Understanding ultra-processed foods: What you need to know

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In a world full of social media food trends and advice from online nutritionists, a new term is causing confusion—ultra-processed foods (UPFs).

While we’ve long known about the dangers of junk food, many people still don’t understand UPFs.

UPFs are more than just junk food; they have sneaked into our diets, even in seemingly healthy choices. That energy bar you grab for a boost or your favorite breakfast cereal could be ultra-processed without you knowing.

My new research focuses on raising awareness about UPFs in Australia and will offer recommendations on how to best communicate with consumers about them.

What are ultra-processed foods?

Unprocessed or minimally processed foods are whole foods like bananas, cucumbers, fresh fish, and raw unsalted nuts. These foods retain their vitamins and nutrients and are in or close to their natural state.

Processed foods are changed from their natural state by adding salt, oil, sugar, or other substances. Examples include canned fish, canned vegetables, fruits in syrup, and bread. Most processed foods have only two or three ingredients.

Ultra-processed foods, however, have many industrial ingredients like emulsifiers, sugars, salt, harmful fats, and artificial colors, flavors, or preservatives. UPFs are typically ready-to-eat, affordable, heavily marketed, and conveniently packaged. Think of fast foods, soft drinks, some fruit juices, pre-packaged snacks, and sweet breakfast cereals.

The Problem with UPFs

UPFs are usually high in calories, low in essential nutrients, and contain additives that can lead to insulin resistance, weight gain, and gut health issues. Despite their large portions, they often lack fiber, making you feel hungry again sooner.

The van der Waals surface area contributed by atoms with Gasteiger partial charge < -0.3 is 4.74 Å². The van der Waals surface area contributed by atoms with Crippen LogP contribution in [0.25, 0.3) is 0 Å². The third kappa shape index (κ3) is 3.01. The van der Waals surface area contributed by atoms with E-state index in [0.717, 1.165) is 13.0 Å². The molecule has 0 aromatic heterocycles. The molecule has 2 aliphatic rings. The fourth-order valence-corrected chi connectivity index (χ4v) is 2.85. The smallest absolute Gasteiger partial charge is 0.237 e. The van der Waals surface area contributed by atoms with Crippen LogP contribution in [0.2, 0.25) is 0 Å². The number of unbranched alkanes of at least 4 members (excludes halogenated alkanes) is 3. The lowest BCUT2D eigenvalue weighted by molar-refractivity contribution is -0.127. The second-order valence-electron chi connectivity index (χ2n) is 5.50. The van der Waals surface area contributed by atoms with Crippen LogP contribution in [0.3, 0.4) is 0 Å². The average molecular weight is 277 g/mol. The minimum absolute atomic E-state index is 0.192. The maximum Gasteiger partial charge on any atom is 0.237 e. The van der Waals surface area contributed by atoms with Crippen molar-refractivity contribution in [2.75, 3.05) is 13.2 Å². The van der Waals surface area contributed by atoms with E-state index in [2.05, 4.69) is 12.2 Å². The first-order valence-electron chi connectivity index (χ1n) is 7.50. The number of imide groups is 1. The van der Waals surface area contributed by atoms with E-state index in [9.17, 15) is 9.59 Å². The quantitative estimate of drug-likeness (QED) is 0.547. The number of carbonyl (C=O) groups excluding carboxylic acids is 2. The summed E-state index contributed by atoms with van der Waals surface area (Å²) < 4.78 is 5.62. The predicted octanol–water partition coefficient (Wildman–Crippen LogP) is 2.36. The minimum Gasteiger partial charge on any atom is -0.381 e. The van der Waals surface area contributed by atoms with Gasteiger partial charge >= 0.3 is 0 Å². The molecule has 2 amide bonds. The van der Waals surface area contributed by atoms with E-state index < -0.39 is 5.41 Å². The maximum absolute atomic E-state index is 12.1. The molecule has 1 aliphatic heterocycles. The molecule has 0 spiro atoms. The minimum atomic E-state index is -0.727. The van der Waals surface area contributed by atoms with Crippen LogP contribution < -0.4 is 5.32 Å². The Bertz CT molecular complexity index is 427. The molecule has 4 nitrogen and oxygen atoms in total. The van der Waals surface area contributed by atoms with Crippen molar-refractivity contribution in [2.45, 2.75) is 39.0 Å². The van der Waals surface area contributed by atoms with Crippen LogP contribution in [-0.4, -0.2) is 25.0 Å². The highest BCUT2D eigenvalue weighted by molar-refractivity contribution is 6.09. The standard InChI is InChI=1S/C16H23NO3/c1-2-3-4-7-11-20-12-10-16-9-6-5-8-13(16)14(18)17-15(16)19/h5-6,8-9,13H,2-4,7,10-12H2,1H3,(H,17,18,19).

How common are UPFs in our diets?

My previous research suggests many Australians are unknowingly consuming too many UPFs, leading to chronic health issues. UPFs make up a huge 42% of the Australian diet. This high consumption leads to excessive intake of salt, refined sugar, and unhealthy fats, increasing the risk of heart disease—the leading cause of death in Australia.

Our team at Deakin University’s Institute for Physical Activity and Nutrition (IPAN) found a direct link between UPF consumption and obesity, a major risk factor for cardiovascular disease (CVD). High UPF consumers have a 61% higher risk of obesity than low consumers. UPF consumption is higher among young people and lower-income groups, who are more susceptible to CVD.

Research from 2023 led by Dr. Melissa Lane at Deakin University found a link between high UPF diets and an increased risk of depression. People whose diets are over 30% UPFs have a 23% higher risk of depression compared to those who eat the least UPFs.

The current Australian dietary guidelines do not specifically address the harms of UPFs. Our research shows that UPFs are often misrepresented in the media. Foods like plant-based milks, flavored yogurts, and ready-to-heat meals are sometimes seen as healthy but can be ultra-processed.

Research by former IPAN Ph.D. student Sarah Dickie found that three-quarters of UPFs display a Health Star Rating of 2.5 stars or more. This rating can mislead consumers into thinking these foods are healthier than they really are.

There is a growing recognition that public policies need to focus on reducing UPF consumption. The Australian Academy of Science’s nutrition plan highlights increasing nutrition literacy as key to reducing chronic disease.

Our new project aims to tailor messages about UPFs to better inform dietary guidelines, media, and professional practices. We are surveying 1,000 adults to understand their knowledge of UPFs. This will help us design a framework for effective health messages.

Working with health communicators, UPF experts, and the IPAN Consumer Network, we will test these messages to ensure they effectively raise awareness about UPFs.

With healthier lifestyle and dietary choices, many risk factors for CVD and other chronic diseases can be prevented. Our work aims to help people understand the dangers of UPFs and support policies that target these foods.

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